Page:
1National Institute for Environmental Studies, 16-2 Onogawa, Tsukuba, Ibaraki 305-8506, Japan
2Meteorological Research Institute, 1-1 Nagamine, Tsukuba 305-0052, Japan
3Japan Aerospace Exploration Agency, Sengen 2-2-1, Tsukuba 305-8505, Japan
*now at: Department of Chemistry, Faculty of Science Division I, Tokyo University of Science, 1-3 Kagurazaka, Shinjuku-ku, Tokyo 162-8601, Japan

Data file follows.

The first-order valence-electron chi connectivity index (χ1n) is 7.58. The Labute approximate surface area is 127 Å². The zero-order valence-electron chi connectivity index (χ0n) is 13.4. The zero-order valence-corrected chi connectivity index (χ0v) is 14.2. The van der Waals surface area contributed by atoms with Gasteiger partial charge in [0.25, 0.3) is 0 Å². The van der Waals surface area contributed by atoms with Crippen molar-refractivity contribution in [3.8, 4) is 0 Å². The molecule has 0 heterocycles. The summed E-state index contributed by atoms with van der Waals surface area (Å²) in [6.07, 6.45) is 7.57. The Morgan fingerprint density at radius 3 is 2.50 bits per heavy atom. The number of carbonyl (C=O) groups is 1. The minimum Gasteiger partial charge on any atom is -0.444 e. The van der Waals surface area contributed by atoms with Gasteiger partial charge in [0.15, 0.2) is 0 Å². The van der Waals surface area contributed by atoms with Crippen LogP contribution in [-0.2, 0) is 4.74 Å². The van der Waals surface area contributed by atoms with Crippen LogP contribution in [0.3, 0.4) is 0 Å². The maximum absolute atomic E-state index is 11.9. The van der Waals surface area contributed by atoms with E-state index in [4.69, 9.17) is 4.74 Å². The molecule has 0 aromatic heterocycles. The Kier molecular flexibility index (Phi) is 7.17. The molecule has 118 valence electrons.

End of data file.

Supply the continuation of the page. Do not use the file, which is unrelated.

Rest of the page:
Abstract. Column-averaged volume mixing ratios of carbon dioxide (XCO2) during the period from January 2007 to May 2008 over Tsukuba, Japan, were derived using CO2 concentrations measured by Continuous CO2 Measuring Equipment (CME). The CMEs were installed on Japan Airlines Corporation (JAL) commercial airliners, which frequently fly to and from Narita Airport. It was assumed that CO2 profiles over Tsukuba and Narita are the same. CO2 profile data for 493 flights on clear-sky days were analyzed in order to calculate XCO2 with one of two ancillary datasets: "Tsukuba observational" data (rawinsonde and meteorological tower), or "global" forecast/reanalysis and climatological data (NCEP and CIRA-86). The amplitude of the seasonal variation of XCO2 using the ancillary data measured in Tsukuba (XCO2 (Tsukuba observational)) was determined by a least squares fit using a harmonic function to roughly evaluate the seasonal variation over Tsukuba. The highest and lowest values of the obtained fitted curve in 2007 for XCO2 (Tsukuba observational) were 386.4 ± 1.0 and 381.7 ± 1.0 ppm in May and September, respectively, where the errors represent 1 standard deviation of the fit residuals. The dependence of XCO2 on the type of ancillary dataset was evaluated. The average difference between XCO2 from global climatological data, XCO2 (global), and XCO2 (Tsukuba observational), i.e., the bias of XCO2 (global) based on XCO2 (Tsukuba observational), was found to be −0.621 ppm with a standard deviation of 0.682 ppm. The uncertainty of XCO2 (global) based on XCO2 (Tsukuba observational) was estimated to be 0.922 ppm. This small uncertainty relative to the GOSAT precision suggests that calculating XCO2 using data from airliners and global climatological data can be applied to the validation of GOSAT products for XCO2 over airports worldwide.